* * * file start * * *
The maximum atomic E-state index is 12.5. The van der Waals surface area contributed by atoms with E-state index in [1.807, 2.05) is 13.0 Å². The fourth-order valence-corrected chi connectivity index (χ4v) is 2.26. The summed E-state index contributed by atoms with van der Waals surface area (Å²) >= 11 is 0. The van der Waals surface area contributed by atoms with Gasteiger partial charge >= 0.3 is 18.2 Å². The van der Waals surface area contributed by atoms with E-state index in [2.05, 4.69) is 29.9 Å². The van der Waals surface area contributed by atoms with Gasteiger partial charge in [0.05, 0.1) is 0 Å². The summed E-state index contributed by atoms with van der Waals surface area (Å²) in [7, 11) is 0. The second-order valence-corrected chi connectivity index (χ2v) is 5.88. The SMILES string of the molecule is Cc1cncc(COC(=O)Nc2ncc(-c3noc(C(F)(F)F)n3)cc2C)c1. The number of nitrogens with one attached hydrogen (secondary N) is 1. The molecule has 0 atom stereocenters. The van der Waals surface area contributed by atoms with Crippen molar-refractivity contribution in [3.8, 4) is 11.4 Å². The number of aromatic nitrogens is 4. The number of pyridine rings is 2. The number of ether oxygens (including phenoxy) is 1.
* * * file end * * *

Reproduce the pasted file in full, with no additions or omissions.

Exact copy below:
The maximum atomic E-state index is 12.5. The van der Waals surface area contributed by atoms with E-state index in [1.807, 2.05) is 13.0 Å². The fourth-order valence-corrected chi connectivity index (χ4v) is 2.26. The summed E-state index contributed by atoms with van der Waals surface area (Å²) >= 11 is 0. The van der Waals surface area contributed by atoms with Gasteiger partial charge >= 0.3 is 18.2 Å². The van der Waals surface area contributed by atoms with E-state index in [2.05, 4.69) is 29.9 Å². The van der Waals surface area contributed by atoms with Gasteiger partial charge in [0.05, 0.1) is 0 Å². The summed E-state index contributed by atoms with van der Waals surface area (Å²) in [7, 11) is 0. The second-order valence-corrected chi connectivity index (χ2v) is 5.88. The SMILES string of the molecule is Cc1cncc(COC(=O)Nc2ncc(-c3noc(C(F)(F)F)n3)cc2C)c1. The number of nitrogens with one attached hydrogen (secondary N) is 1. The molecule has 0 atom stereocenters. The van der Waals surface area contributed by atoms with Crippen molar-refractivity contribution in [3.8, 4) is 11.4 Å². The number of aromatic nitrogens is 4. The number of pyridine rings is 2. The number of ether oxygens (including phenoxy) is 1.